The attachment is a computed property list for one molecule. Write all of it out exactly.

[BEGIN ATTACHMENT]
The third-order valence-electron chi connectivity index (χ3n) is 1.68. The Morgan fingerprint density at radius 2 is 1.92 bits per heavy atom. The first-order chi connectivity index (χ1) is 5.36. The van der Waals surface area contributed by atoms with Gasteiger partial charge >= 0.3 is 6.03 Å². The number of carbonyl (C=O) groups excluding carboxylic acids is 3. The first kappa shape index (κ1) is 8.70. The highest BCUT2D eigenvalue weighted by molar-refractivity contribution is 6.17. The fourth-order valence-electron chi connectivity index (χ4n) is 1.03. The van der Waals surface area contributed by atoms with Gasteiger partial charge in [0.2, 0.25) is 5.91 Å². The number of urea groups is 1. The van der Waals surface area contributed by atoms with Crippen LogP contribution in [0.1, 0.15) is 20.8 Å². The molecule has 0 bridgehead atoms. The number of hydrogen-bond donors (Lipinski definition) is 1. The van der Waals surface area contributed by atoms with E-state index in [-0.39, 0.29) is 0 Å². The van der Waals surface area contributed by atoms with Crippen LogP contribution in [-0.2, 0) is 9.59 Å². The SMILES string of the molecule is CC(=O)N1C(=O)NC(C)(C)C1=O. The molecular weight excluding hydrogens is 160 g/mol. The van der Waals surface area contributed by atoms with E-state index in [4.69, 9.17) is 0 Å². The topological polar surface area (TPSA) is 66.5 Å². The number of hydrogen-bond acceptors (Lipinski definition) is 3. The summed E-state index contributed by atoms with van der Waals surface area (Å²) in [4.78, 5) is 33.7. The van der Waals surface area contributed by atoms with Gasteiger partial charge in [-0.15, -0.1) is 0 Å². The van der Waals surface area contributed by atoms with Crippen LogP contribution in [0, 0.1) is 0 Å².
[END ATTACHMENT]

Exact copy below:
The third-order valence-electron chi connectivity index (χ3n) is 1.68. The Morgan fingerprint density at radius 2 is 1.92 bits per heavy atom. The first-order chi connectivity index (χ1) is 5.36. The van der Waals surface area contributed by atoms with Gasteiger partial charge >= 0.3 is 6.03 Å². The number of carbonyl (C=O) groups excluding carboxylic acids is 3. The first kappa shape index (κ1) is 8.70. The highest BCUT2D eigenvalue weighted by molar-refractivity contribution is 6.17. The fourth-order valence-electron chi connectivity index (χ4n) is 1.03. The van der Waals surface area contributed by atoms with Gasteiger partial charge in [0.2, 0.25) is 5.91 Å². The number of urea groups is 1. The van der Waals surface area contributed by atoms with Crippen LogP contribution in [0.1, 0.15) is 20.8 Å². The molecule has 0 bridgehead atoms. The number of hydrogen-bond donors (Lipinski definition) is 1. The van der Waals surface area contributed by atoms with E-state index in [-0.39, 0.29) is 0 Å². The van der Waals surface area contributed by atoms with Crippen LogP contribution in [-0.2, 0) is 9.59 Å². The SMILES string of the molecule is CC(=O)N1C(=O)NC(C)(C)C1=O. The molecular weight excluding hydrogens is 160 g/mol. The van der Waals surface area contributed by atoms with E-state index in [4.69, 9.17) is 0 Å². The topological polar surface area (TPSA) is 66.5 Å². The number of hydrogen-bond acceptors (Lipinski definition) is 3. The summed E-state index contributed by atoms with van der Waals surface area (Å²) in [4.78, 5) is 33.7. The van der Waals surface area contributed by atoms with Gasteiger partial charge in [-0.15, -0.1) is 0 Å². The van der Waals surface area contributed by atoms with Crippen LogP contribution in [0, 0.1) is 0 Å².